Atlanta VA hosts baby showers to boost pregnant veterans' health outcomes

A pregnant military veteran receives a tiara at a VA baby shower. "We are very well aware of the maternal mortality statistics, which are terrible in the Southeast and impact Georgia in very high numbers," said Atlanta VA Health Care System Women Veterans Program Manager Kathleen O'Loughlin. (WABE/Jess Mador)

More women than ever are serving in the United States military. And the Veterans Administration is acknowledging it needs to better serve their health needs.

That’s as there is concern women veterans may be at heightened risk for pregnancy complications. To try and help some of Georgia’s most vulnerable pregnant veterans, the Atlanta VA Clinic invites them to a series of surprise baby showers. 

This Year on WABE: 2023

This Year on WABE: 2023

2023 was a big year at WABE. We turned 75, launched WABE Studios, and the WABE Newsroom continued to cover the critical issues Atlantans care about most. Here are a handful of stories, photos, television and podcasts we think stand out from this year.

More than a dozen volunteers in matching t-shirts mill around outside the entrance to the VA Clinic in Decatur. A folding table is piled high with party favors, gift bags and lots of baby stuff. 

A car pulls up. And a volunteer with a clipboard hypes up the crowd, which bursts into applause and cheers.  

“Thank you for your service! Congratulations!” 

The pregnant veteran behind the wheel of the car looks surprised by so much attention. She smiles and rolls down her car window. Volunteers and VA staff members cluster at the car and offer her a tiara of green, white and pink flowers.

“Would you like to wear it? Stunning,” one said. “Remind us what you’re having?” 

“I’m having a girl,” she said.  

They ask her questions about her pregnancy and due date as volunteers pack the backseat with boxes of diapers and other supplies. VA Women Veterans Program Manager Kathleen O’Loughlin passes her a gift card through the car window.

“We want to give you a $100 gift card to get the last-minute baby needs because we know there’s a lot,” O’Loughlin said. 

In minutes, the veteran’s car is packed and ready and she drives off. Volunteers prepare for the next car to arrive.  

The Atlanta VA throws a shower like this every few months for about 20 pregnant veterans at a time. It also connects every veteran in the program with a specialized medical care team that includes doctors and nurses, mental health providers, social workers and maternity care coordinators.

O’Loughlin said organizers target women who might need extra support. For instance, women pregnant with multiple babies, or who have service-connected disabilities.  

“This is an extra set of eyeballs on them,” she said. “Are you making sure you’re taking your blood pressure medicines? Are you meeting with your doctors?  

Research shows these kinds of check-ins are important for avoiding complications.  

According to numbers from the Georgia Department of Public Health, the state has some of the most dismal maternal mortality rates in the nation. For Black Georgians, the rates are even worse. Black women are more than twice as likely as white women to die during or after pregnancy. 

Now, there’s preliminary data suggesting women veterans may be even more at risk than the general population. 

“A lot of our women veterans have the diagnoses of anxiety, depression, said Dr. Jamya Pittman, an Internal Medicine physician and the VA Women’s Health Medical Director.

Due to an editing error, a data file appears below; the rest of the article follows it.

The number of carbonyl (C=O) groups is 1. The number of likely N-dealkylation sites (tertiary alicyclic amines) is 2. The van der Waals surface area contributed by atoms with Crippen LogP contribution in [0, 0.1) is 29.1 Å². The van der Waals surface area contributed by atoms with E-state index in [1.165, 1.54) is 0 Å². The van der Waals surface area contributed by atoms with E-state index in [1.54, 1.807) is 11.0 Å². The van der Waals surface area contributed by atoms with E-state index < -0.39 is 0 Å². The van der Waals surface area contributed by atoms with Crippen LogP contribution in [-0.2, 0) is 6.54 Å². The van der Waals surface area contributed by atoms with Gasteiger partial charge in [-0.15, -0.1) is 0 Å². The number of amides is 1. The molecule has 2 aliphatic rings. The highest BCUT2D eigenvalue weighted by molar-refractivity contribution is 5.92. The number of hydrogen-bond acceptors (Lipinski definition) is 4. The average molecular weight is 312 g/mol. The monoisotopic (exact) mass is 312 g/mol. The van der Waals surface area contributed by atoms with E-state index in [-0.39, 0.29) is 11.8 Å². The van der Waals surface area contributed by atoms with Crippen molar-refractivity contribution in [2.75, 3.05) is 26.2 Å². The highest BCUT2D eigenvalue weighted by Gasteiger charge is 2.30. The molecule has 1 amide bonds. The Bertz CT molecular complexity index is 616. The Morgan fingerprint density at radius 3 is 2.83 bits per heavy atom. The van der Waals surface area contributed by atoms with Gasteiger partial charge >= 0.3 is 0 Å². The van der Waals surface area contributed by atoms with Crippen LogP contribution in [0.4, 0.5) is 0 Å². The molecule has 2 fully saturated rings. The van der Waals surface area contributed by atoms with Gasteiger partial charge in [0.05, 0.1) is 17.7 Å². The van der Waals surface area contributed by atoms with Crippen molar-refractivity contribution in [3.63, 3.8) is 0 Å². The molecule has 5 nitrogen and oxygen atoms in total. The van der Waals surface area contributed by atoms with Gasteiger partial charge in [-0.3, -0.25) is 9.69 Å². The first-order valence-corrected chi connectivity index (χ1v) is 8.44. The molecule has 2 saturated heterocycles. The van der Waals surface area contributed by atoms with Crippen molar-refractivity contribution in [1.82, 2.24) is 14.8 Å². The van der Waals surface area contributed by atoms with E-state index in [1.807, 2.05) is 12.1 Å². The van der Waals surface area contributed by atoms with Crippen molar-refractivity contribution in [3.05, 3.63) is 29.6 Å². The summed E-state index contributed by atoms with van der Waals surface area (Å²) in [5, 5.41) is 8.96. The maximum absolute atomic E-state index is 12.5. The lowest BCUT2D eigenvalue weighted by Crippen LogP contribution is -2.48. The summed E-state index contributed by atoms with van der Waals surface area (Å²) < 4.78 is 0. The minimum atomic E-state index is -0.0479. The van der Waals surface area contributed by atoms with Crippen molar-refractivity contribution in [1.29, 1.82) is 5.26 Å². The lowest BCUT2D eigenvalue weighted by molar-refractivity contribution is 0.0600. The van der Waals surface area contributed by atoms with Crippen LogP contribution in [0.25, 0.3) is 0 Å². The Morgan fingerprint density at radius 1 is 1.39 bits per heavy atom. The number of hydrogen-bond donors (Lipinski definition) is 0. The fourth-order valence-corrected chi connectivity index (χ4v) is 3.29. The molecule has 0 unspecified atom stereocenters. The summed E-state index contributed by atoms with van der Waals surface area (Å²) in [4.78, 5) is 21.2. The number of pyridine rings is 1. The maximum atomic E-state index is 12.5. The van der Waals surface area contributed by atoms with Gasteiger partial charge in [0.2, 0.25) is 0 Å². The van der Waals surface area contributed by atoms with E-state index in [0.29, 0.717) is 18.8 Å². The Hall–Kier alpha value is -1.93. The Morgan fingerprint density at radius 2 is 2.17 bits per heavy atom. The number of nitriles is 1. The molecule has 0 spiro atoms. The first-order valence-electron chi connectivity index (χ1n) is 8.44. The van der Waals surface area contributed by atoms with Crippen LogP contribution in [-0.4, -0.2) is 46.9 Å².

“They may also have PTSD in addition to a myriad of other diagnoses like hypertension and diabetes. We also know that pregnancy in itself can be a stressor on the body,” Pittman said.   

Pittman said the baby showers are designed to make it easier for pregnant veterans to access health care and boost their well-being.  

“This visible showing of support, this community engagement, this celebration” she said “is our way of helping to decrease stress and allow the woman veteran to know that she has a partner in her health care and with the arrival of the baby.”  

Carisma Carter is a Navy veteran who stops by the shower. The 28-year old’s driver’s seat is pushed far back from the steering wheel to make room for her big belly.

“I’m eight months. I’m having two boys, twins,” she said. “It’s my first pregnancy.”

She recently relocated to Georgia with her husband, who works at Fort Benning.  

Carisma Carter is a 28-year old Navy veteran who now has a civilian job. She is 8-months pregnant with twins. It's her first pregnancy. She recently relocated to Georgia with her husband, also a military veteran, who works at Fort Benning. Jess Mador/WABE
Carisma Carter is a 28-year old Navy veteran who now has a civilian job. She is 8 months pregnant with twins. It’s her first pregnancy. She recently relocated to Georgia with her husband, also a military veteran, who works at Fort Benning. (Jess Mador/WABE)

Carter said she knows the pregnancy risks she could face as a Black woman. 

“That scares me but what can I do? You know, I have family around me. I take care of my body during the pregnancy but yeah, I’m very aware,” Carter said. “And I just try to stay positive.” 

She says she’s grateful the VA is doing more these days to try and support pregnant veterans. 

“Just checking on the women, you know, just reach out here and there just to see how they’re doing mentally and physically,” she said.

VA health officials say they hope to do more of this work. 

And they plan to extend the program to continue checking on women for more months after they give birth.  

“It helps me to know that I’m not in this alone, that there is someone out there that constantly checks on me, even after the baby has arrived,” said Army veteran Breanna Richardson, 27.

“Because you will feel like you are just all alone. But to know that people are still keeping in contact months after your baby has arrived is a great feeling.”